5 Ways to Manage Mistakes in Construction
In construction, as in any field, mistakes happen. Contractors purchase the wrong materials, human error comes into play, or things don’t go as planned.
A recent example would be the D.C Silverline Metrorail project in the US; during construction, the wrong type of concrete was used, meaning that the expected lifespan of the metro station walls was considerably less than planned for.
As a result of this error, the contractor had to add costly protective substances to prolong the durability of these panels, an expensive and reputation-damaging mistake, and one to avoid replicating. Although you may not always be able to prevent all mistakes, there are a number of ways in which to manage them:
1. Take ownership
Although it may be natural to want to avoid blame and embarrassment, this can be counterproductive. If the mistake is due to you or your team, be professional and admit to the error as soon as possible. This will allow you to move forward and find a prompt resolution for the problem.
2. Document mistakes
Figuring out what caused the problem is just as crucial as fixing it. Identify the root of the problem and handle it from there. If the mistake was the result of a worker, address the worker’s performance as soon as possible to avoid a similar issue in the future.
If the problem lies with the materials used, be sure to check that the same faulty materials aren’t used for the rest of the project. Document the error and detail what the issue was, what materials caused it, which workers made a mistake and how they made it. Make use of photographs to document the issue.
3. Communicate with the entire project team
When a mistake occurs, alert the full construction team. Inform them about how the mistake occurred and how it could affect other sections of the project. Make sure that everyone involved understands the error and can continue with their work with minimal interruptions.
4. Create an appropriate schedule
Not every construction mistake can be addressed immediately, and you may not have the workers available to address the issue as quickly as you would like. Take a look at the construction schedule and decide whether the issue is major enough that the overall construction schedule would need to be amended.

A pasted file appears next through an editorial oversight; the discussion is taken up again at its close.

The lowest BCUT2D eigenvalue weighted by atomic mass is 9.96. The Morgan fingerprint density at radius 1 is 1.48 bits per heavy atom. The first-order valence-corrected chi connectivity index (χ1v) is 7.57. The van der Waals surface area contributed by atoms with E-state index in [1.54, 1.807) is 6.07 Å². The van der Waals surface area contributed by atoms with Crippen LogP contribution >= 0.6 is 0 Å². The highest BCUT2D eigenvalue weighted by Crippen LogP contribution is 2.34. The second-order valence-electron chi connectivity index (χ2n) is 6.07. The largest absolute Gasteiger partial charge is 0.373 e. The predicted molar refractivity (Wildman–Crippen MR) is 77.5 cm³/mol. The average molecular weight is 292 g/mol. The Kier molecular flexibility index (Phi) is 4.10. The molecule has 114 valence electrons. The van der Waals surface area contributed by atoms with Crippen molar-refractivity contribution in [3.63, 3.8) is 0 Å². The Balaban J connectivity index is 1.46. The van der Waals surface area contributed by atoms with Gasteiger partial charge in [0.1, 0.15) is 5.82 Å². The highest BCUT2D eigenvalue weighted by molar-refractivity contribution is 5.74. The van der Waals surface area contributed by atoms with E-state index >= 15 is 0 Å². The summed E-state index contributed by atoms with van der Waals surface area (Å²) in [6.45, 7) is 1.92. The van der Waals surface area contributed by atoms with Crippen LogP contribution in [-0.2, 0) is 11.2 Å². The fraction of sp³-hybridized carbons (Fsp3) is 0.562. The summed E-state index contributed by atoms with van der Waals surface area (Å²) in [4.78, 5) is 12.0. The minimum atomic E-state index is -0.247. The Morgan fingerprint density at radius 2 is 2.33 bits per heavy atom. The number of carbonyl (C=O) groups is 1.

While this is not ideal, rescheduling promptly will give you enough time to reset project goals. Ensure that you coordinate with all the relevant parties to set a new schedule and communicate it immediately with all teams.
5. Perform project risk assessment
The issue doesn’t stop after repairs have been made; after repairs, take some time to evaluate all the steps that were used to manage the misstep.
This project risk assessment will help in ensuring that every necessary step was taken to resolve the issue in the best possible manner and you can create recommendations on how to change your best practices to make them more efficient in case a similar problem were to occur in the future.
Best practices to prevent future mistakes
What’s even better than having a proper course of action when mistakes in construction occur? Not having them develop, to begin with.
After creating policies to deal with any potential problem, you should also develop policies to avoid future mistakes. Here are some of the best strategies you can employ to prevent mistakes from occurring in the first place.
1. Adopt automation
Human errors happen. The more people involved in a project, the higher the chances of these mistakes happening. You can reduce these errors by automating certain tasks, such as data entry and redundant processes, or by adapting prefabrication into the actual construction processes.
2. Due diligence with construction quality
To prevent mistakes in construction, teams need to do their due diligence to focus on the quality of the product. Standardisation and the right digital tools can allow you to achieve greater quality control throughout all stages of construction and set up your project with uniformity and success.
Mistakes happen, don’t let them derail your project
Mistakes in construction can be costly, dangerous and jeopardise the future of your business. Setting up the right protocols for all workers and teams to follow will address present errors while developing policies to address future mistakes can reduce project risks. Then you’ll be able to deal with any issue that comes your way and set your project up to run smoothly.
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